My childhood memories slowly swirled past like the wind through the trees.
From 1975 thru 1994, I lived on the east side of St. Paul, about a mile or two from the 3M complex. It was, for the most part, a quiet, friendly middle-class haven where there was little fear of being outside at dusk. As a pre-teen, I had the standard directive of heading home when the street lights came on (in the summer, that usually meant 9:00!).
My mom still lives in the home she purchased for us in July 1986, which was two months before I was to begin my senior year of high school. Even though I moved away from the area nearly twenty years ago, I still visit my mother on a regular basis. With each passing year, I've witnessed the ol' neighborhood becoming more dilapidated and crime ridden. Long time businesses like the Perkins restaurant on Old Hudson Road or the local car wash on Ruth St. & Hwy 94 have shut down, while their respective parking lots look like messy gardens in desperate need of weeding. Meanwhile, robberies of neighborhood convenience stores (as well as home burglaries) have become commonplace.
While all that sounds depressing enough, I can't tell you how anguishing it was to hear of a recent violent incident that has gained literally worldwide attention.
Four young males have been arrested after the senseless, brutal beating of a man on a late-night walk Sunday on St. Paul's East Side, police said Friday.
The victim, Ray Widstrand, 26, of St. Paul, reportedly was in critical condition at Regions Hospital with potentially fatal brain swelling.
Police found Widstrand lying on the ground, bleeding from his nose and mouth, his pants removed and shirt torn, according to a criminal complaint filed by the Ramsey County attorney's office.
"An innocent man was walking down the street and brutally attacked by a group of youth," said Sgt. Paul Paulos, a police spokesman. "He was out for a walk and decided to go through this group and was assaulted and knocked unconscious."
This particular story has gained such attention for the wrong reasons. With all the uproar over a single youth being "gunned down" in Florida (i.e. Trayvon Martin; and I'm certainly not diminishing that tragic incident), where's the outrage over a white male being brutally attacked by multiple black youths? Is it not OK to speculate that this incident might have been racially motivated as well?
Certainly one may be tempted to chalk this up to being an isolated (albeit horrific and senseless) incident. But as was reported in the St Paul Pioneer Press on Thursday, residents constantly live in fear due to almost daily unrest in the area.
The firecracker-like gunshots at night have been more constant since the warm weather arrived in late May.Truth be told, my eyes welled up with tears as I read the whole story. I can't imagine feeling like a prisoner in my own home to the point where I have to consciously be in a different area of the house by nightfall in hopes of avoiding a possible stray bullet.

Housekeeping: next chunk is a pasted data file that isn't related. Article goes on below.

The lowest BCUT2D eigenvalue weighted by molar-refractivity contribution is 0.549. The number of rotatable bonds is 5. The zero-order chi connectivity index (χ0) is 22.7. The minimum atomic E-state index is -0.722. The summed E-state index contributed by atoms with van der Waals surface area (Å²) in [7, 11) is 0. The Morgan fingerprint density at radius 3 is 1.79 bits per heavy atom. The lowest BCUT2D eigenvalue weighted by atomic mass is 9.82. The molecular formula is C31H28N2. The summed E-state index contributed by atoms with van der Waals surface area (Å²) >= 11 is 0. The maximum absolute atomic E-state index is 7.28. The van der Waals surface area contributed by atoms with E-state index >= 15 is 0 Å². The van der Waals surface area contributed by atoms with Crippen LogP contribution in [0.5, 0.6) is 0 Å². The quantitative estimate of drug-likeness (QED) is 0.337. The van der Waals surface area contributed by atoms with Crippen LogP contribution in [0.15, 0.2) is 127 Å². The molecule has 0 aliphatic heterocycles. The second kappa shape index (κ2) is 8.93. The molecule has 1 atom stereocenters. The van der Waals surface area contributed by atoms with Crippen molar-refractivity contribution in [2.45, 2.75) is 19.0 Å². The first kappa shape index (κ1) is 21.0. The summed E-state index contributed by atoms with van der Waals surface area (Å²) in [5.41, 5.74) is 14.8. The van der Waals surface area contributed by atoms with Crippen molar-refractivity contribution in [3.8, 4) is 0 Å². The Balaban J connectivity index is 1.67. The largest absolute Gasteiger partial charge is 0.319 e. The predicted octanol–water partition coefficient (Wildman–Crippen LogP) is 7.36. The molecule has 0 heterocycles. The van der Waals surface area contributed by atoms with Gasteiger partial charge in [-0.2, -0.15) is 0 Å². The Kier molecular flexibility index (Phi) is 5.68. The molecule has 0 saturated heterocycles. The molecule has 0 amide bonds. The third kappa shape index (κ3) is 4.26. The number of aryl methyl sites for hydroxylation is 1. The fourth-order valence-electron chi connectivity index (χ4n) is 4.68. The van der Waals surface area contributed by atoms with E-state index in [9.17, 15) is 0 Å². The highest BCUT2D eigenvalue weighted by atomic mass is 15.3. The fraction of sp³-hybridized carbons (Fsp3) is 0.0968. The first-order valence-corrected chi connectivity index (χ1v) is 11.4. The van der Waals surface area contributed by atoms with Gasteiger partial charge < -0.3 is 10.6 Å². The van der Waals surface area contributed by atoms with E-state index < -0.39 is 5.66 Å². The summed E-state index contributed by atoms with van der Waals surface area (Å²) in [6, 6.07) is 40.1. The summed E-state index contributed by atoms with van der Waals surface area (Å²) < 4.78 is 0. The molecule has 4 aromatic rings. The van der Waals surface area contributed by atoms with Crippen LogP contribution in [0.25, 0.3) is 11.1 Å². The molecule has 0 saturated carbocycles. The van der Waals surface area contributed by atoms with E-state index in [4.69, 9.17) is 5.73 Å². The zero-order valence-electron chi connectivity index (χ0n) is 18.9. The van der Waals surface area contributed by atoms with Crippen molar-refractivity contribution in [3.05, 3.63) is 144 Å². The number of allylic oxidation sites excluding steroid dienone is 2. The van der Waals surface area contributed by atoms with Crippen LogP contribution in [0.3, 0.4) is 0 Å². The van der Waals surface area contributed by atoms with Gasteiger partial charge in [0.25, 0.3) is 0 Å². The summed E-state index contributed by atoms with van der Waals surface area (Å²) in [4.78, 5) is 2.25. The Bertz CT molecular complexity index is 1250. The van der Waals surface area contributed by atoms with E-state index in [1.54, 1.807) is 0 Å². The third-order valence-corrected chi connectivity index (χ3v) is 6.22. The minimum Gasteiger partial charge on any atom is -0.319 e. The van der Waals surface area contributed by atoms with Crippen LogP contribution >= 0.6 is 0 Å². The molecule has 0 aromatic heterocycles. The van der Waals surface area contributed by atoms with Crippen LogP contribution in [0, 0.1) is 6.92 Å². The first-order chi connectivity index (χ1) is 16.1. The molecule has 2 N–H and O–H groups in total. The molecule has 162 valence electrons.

"You can see the flashes here and there," said Constance, not her real name because, as her mother put it to me, she "does not want to end up dead or the house burned down" if I identify her by name.
Fearing one day an errant bullet might strike her home, Constance's kids no longer watch the TV or play video games in the main-level living room. They are upstairs, hopefully away from the line of fire. Roving bands of youths congregate near the home her grandparents have owned for more than 80 years, brazenly blocking traffic or daring motorists to hit them.
Constance, who lives near the site where a 26-year-old man was brutally beaten by a gang of thugs Aug. 4 in St. Paul's Payne-Phalen neighborhood, feels as if she's living in Baghdad or Damascus, not in the Saintly City.
She has witnessed neighbors' doors and windows knocked down or broken by burglars who take off with TVs and other valuables. Other homes have been stripped of copper wiring. A few weeks ago, the single mother's 9-year-old son, shooting hoops at a nearby park, was roughed up by a group of juveniles for no reason.
The response to her calls to police about the gunfire and break-ins demoralized her to the point she no longer bothers to dial 911.
"The cops take their time coming and then don't do anything. It's a waste of time," she lamented Wednesday. "I just stay here and try to mind my own business, but if I had the money to do so, I would absolutely move out."
On Thursday evening, hundred of east St Paul residents, as well as Mayor Chris Coleman, Police Chief Thomas Smith and Ramsey County Attorney John Choi, gathered in the basement of the local church to discuss the ongoing concerns. Whether anything productive came from that meeting will yet be determined. In the meantime, the Police Chief emphasized that there will be at least 30 more police officers placed in the area.
With that being the case, how long before we start hearing excessive claims of police brutality? You'll know when it happens, too, as the Revs. Sharpton and Jackson will be in town posthaste....unlike when young Mr. Widstrand was brutally beaten.